Today Canada, in common with many countries around the world, is faced with many challenges in dealing with issues of reasonable accommodation and religiosity in the public sphere.
While multiculturalism is a government sponsored mandate in Canada, there are constant debates and discussions about what this should mean in practice.
Two recent news stories are testing our mettle. One, the Ontario Human Rights Tribunal has ruled in a new decision that Atheism is a creed deserving of the same protections as Christianity, Islam, and other faiths. “Protection against discrimination because of religion, in my view, must include protection of the applicants’ belief that there is no deity,” wrote David A. Wright, associate chair of the commission, in an August 13 decision.
This ruling was spurred by a complaint from a self-described secular humanist who was opposing the District School Board of Niagara’s policy regarding the distribution of Gideon bibles, which since 1964 have been offered free to Grade 5 students with parental consent.
This story in just a few hours garnered over 1250 comments – demonstrating a great interest in the issue. Those of us who are progressive-liberal-minded have broadly welcomed the decision but the certain religionists are disturbed that ‘atheists’ would be accorded the same rights as people of faith and find this a threat to their belief system. The government largely has not commented because this ruling fits in with Canada’s charter of rights and freedoms giving equal rights to all Canadians regardless of faith or belief.
The other news story making rounds is about the Parti Québécois (PQ) government intention to introduce legislation that would ban religious symbols from government offices, hospitals, schools and any other place that receives public funding. In my view, this shows the Province of Quebec taking the lead in addressing issues head on while rest of Canada hides behind political correctness.
The debate about reasonable accommodation for religious minorities is not a new one in Quebec. They have been having intense discussions since 2007. In 2008 a study called the “Bouchard-Taylor Report” was commissioned by QuebecPremier Jean Charest.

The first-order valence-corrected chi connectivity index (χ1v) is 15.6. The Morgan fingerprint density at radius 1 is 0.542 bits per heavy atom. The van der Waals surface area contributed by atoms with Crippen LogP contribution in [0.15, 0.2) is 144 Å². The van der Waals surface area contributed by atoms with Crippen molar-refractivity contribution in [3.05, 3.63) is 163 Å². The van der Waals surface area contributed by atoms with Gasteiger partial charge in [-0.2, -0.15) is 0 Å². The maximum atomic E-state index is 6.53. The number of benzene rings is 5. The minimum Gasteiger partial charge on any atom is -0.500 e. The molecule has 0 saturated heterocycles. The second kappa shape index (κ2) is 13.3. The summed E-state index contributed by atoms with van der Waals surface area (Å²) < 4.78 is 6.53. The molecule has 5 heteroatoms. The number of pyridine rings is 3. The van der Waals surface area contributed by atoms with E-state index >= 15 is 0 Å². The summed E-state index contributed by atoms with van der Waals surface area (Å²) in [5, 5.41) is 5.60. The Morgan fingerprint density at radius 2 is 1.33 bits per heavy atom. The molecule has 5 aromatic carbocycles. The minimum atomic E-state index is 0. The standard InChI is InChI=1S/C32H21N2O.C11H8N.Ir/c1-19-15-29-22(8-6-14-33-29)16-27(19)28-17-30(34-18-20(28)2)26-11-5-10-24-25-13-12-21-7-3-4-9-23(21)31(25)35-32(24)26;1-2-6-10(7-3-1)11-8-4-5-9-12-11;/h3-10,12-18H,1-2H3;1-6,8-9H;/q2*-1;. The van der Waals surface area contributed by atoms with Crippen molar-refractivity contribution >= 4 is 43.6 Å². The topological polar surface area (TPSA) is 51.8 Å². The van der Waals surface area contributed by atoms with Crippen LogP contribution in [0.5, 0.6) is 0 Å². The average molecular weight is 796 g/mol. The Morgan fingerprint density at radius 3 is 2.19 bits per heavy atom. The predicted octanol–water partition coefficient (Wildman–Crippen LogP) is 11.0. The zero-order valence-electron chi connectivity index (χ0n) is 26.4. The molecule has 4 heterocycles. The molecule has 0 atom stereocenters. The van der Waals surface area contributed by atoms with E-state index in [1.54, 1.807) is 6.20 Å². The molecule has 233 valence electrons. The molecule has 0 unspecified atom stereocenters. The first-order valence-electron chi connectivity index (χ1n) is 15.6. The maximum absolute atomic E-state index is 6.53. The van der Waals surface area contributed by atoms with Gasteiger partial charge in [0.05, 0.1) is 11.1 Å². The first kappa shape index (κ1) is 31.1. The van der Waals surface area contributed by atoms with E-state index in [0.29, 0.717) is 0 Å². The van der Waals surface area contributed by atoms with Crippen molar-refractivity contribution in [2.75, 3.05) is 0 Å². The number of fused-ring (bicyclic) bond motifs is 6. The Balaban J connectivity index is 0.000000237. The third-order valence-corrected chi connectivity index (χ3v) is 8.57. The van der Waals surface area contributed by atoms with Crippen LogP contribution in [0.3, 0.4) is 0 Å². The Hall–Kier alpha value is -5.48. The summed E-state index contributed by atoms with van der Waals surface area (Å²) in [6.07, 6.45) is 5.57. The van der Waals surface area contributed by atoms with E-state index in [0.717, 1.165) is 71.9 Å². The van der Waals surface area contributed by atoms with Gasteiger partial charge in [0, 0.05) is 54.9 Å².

Titled “Building the Future: A Time for Reconciliation,” the report runs 307 pages long. Among its 37 recommendations, judges and cops should not be allowed to wear religious symbols, the government should produce “a multidenominational calendar” of religious holidays, that it “step up measures” recognize foreign skills and diplomas in the workforce, and more funding be freed up for immigrant women. The Bouchard-Taylor report recommends removing the crucifix from the National Assembly, allowing students to keep wearing their hijab, kippas, turbans and even kirpans in class, and banning prayers at city council meetings.
And the report recommends new policy: Quebec should adopt “basic texts” that define “open secularism” and “typically Quebec-style interculturalism”. This is the proposed Quebec Charter of Secular Values.
But secularism defined in the new proposed ban of religious symbols has shocked many Canadians. Reactions were swift and furious, mostly from Sikhs, Jews and Muslims whom the ban affects directly. They accuse Quebec of following the stance of Belgium and France. However in Quebec it is specified only that anyone on Government payroll should not be allowed to wear religious symbols.
Surprisingly though while condemnation was swift among ethnic minorities, opinion polls came out showing strong public support, particularly among Quebec’s francophone majority.